It is funny, I find, to be on the other side of that Bob Dylan lyric. Like most people, I so strongly identify with being part of the youth, part of the now, part of the future. One of the oddest things about being a parent is feeling that I've shifted to the other side of some continental divide. Especially since I live in the land of perpetual youth known as graduate school, I spend most of my time with the sense that my life is still before me, with the major decisions yet unmade. And that's true, in some important ways; it's not like i'm old and dried, here, with my half-done dissertation and my ponytail. But still: Elliot has a future that is not mine . It is very literally beyond my command; I won't be around for it all.
I think one of the most important challenges of parenting will be to learn to be glad about this. I think that I am doing okay so far (and it helps here that I have good role models in both my parents and my parents-in-law). It's a hard thing to balance living in the now with your kid--really loving who they are--with also being excited that they are giving that self up all the time, to be a new and different person.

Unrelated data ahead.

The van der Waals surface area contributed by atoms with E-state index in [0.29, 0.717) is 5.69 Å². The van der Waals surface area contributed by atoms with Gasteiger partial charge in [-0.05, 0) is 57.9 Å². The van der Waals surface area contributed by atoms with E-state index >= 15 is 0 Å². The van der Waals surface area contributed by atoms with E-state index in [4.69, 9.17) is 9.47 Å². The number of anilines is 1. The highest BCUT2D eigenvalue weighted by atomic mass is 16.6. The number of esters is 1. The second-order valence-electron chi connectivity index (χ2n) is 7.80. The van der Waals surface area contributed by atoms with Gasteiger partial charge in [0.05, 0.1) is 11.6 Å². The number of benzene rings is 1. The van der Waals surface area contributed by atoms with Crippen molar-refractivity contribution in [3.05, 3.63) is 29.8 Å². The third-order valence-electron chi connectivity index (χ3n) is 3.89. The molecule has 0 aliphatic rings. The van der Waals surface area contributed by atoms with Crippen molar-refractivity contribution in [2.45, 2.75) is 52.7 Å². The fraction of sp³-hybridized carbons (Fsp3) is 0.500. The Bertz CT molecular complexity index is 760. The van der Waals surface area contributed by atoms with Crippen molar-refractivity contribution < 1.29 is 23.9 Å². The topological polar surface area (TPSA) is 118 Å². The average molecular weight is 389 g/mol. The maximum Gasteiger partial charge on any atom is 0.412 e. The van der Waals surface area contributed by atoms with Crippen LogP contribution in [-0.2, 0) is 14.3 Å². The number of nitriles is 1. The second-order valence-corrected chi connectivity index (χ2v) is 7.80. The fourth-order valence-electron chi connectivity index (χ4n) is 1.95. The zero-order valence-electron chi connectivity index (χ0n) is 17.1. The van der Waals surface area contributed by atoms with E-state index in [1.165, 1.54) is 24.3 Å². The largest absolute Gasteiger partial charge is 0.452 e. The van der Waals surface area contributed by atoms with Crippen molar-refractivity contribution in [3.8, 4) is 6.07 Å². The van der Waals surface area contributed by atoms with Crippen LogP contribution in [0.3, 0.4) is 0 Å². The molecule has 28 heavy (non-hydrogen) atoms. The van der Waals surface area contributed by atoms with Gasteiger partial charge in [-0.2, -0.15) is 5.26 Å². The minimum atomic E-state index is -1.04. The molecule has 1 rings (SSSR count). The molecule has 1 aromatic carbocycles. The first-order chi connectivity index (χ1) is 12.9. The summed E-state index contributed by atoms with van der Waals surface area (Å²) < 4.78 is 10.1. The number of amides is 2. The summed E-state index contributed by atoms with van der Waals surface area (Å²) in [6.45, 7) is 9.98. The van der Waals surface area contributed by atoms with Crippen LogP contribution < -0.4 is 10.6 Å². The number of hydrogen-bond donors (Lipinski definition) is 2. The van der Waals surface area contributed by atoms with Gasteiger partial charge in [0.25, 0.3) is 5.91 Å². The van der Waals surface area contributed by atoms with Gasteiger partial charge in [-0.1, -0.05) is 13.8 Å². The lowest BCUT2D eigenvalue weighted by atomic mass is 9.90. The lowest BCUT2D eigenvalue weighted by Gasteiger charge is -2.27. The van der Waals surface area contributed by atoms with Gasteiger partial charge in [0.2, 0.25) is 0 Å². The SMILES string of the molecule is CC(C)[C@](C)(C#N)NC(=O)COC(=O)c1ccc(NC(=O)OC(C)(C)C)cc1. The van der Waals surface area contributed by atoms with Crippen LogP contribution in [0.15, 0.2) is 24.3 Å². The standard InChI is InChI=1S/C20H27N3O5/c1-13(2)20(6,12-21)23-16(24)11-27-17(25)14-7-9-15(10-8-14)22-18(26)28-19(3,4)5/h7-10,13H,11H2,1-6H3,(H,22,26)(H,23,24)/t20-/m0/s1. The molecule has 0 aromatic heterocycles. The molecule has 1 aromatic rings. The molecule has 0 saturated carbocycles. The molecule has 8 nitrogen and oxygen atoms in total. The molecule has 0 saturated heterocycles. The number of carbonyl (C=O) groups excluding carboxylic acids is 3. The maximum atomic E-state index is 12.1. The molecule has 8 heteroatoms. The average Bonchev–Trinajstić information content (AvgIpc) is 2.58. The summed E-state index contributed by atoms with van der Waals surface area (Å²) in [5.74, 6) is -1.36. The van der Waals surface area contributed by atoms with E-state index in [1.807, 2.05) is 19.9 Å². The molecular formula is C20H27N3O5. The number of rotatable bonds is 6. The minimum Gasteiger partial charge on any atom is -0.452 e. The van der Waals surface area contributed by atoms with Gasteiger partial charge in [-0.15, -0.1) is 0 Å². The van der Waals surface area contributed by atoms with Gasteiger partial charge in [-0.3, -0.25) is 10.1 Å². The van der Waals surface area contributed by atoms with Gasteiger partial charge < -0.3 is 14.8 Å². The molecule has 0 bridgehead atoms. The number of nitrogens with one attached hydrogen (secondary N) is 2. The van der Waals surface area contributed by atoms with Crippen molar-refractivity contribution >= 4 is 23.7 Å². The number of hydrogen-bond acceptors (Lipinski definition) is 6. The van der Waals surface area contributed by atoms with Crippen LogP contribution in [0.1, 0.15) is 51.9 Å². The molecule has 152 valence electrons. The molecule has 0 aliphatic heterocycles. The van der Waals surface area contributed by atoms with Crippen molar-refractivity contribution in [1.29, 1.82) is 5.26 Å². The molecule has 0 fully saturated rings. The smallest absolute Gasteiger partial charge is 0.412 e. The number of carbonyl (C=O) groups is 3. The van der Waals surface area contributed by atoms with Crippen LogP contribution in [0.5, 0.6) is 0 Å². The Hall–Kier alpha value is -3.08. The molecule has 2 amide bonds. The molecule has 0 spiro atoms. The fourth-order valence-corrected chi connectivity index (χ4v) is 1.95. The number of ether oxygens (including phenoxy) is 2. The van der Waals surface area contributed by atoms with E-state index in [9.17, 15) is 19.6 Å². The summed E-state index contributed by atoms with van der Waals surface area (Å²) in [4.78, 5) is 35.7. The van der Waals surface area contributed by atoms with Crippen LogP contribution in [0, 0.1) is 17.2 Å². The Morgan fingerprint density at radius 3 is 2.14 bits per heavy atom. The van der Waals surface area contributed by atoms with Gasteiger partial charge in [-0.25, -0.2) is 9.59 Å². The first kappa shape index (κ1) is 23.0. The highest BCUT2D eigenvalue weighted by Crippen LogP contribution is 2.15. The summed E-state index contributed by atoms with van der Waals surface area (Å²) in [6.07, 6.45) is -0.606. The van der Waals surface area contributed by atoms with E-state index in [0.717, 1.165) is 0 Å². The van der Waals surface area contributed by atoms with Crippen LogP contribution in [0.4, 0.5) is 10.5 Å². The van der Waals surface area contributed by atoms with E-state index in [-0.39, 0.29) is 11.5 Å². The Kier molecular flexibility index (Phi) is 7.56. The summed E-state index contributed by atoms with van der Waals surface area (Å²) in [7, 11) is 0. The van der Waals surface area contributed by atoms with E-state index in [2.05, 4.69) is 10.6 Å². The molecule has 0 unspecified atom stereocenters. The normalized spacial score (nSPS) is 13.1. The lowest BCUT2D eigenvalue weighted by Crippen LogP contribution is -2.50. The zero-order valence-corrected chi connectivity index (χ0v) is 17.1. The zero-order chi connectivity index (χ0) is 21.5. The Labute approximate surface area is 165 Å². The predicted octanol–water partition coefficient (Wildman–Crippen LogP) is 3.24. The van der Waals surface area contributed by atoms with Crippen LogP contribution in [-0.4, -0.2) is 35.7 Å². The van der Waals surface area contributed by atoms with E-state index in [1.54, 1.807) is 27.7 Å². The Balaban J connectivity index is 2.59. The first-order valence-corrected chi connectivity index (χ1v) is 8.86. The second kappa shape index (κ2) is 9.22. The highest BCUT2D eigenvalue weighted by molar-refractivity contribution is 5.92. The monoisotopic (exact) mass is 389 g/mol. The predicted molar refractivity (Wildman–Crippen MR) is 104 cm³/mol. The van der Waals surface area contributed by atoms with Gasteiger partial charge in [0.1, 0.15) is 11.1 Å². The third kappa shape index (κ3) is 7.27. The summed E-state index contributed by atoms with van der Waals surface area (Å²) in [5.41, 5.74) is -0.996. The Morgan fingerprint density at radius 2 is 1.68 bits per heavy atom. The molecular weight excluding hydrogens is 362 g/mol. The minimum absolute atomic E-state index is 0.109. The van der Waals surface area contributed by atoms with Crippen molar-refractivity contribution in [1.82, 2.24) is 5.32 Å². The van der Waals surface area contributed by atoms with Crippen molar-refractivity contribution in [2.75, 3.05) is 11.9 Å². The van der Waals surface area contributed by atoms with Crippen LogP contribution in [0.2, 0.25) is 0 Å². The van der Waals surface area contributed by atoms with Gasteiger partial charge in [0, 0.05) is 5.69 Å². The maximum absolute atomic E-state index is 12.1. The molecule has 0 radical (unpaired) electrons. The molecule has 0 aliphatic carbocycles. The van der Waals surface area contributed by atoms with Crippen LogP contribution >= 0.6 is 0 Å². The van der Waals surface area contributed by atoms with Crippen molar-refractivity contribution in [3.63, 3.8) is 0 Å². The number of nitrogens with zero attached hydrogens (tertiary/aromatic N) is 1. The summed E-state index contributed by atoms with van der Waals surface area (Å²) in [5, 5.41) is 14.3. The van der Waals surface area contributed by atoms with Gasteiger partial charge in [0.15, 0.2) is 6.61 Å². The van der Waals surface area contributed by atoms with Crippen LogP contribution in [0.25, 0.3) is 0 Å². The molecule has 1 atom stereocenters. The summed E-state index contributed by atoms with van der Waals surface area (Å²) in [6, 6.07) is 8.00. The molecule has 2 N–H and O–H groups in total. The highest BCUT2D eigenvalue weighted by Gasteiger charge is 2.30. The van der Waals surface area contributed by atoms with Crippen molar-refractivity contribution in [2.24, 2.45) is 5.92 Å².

It's so easy to get attached to what you can't keep. In a lot of women's writing, watching your child grow up is sort of equated with a weird fall from Eden: it's like there was this perfect moment when your child was first put in your arms, and everything else is a lesser bond, a sadder state of affairs. And this is a dangerous emotional road to follow, because if you follow it too long you can end up, as my mother-in-law once said, with a thirty year old "still sucking at your hind-teat." Which...well. You can't argue with that.
Still: even my early encounters with a growing child make me realize that growth often feels like loss. I'm sure this only gets harder.
Anyway, just reflecting here...there's lots to say. Also let me pass along my two mantras which (along with the hind-teat comment) are what I am thus far trying to keep in mind as I ponder all this. First, my Grams, who is a saint on earth, is always so joyful about parenting. I was talking to her recently--she's 89--and she says that for her watching her kids grow was more exciting all the time. "Even still!" she says. "Even now!"
Second, there is a wonderful Sweet Honey in the Rock lullabye, the lyrics of which I just learned are from Kahil Gilbran's The Prophet (so...okay, I liked them better when I thought they were written by a wise old woman, but whatever). They help me remember that Elliot's growth is not really about me, at all, however poignantly I might feel it. It's about his right to his own freedom, and that is a good and happy thing.
Your children are not your children.
They are the sons and daughters of Life's longing for itself.
They come through you but not from you,
And though they are with you, yet they belong not to you.
You may give them your love but not your thoughts.
For they have their own thoughts.
You may house their bodies but not their souls,
For their souls dwell in the house of tomorrow, which you cannot visit,
not even in your dreams.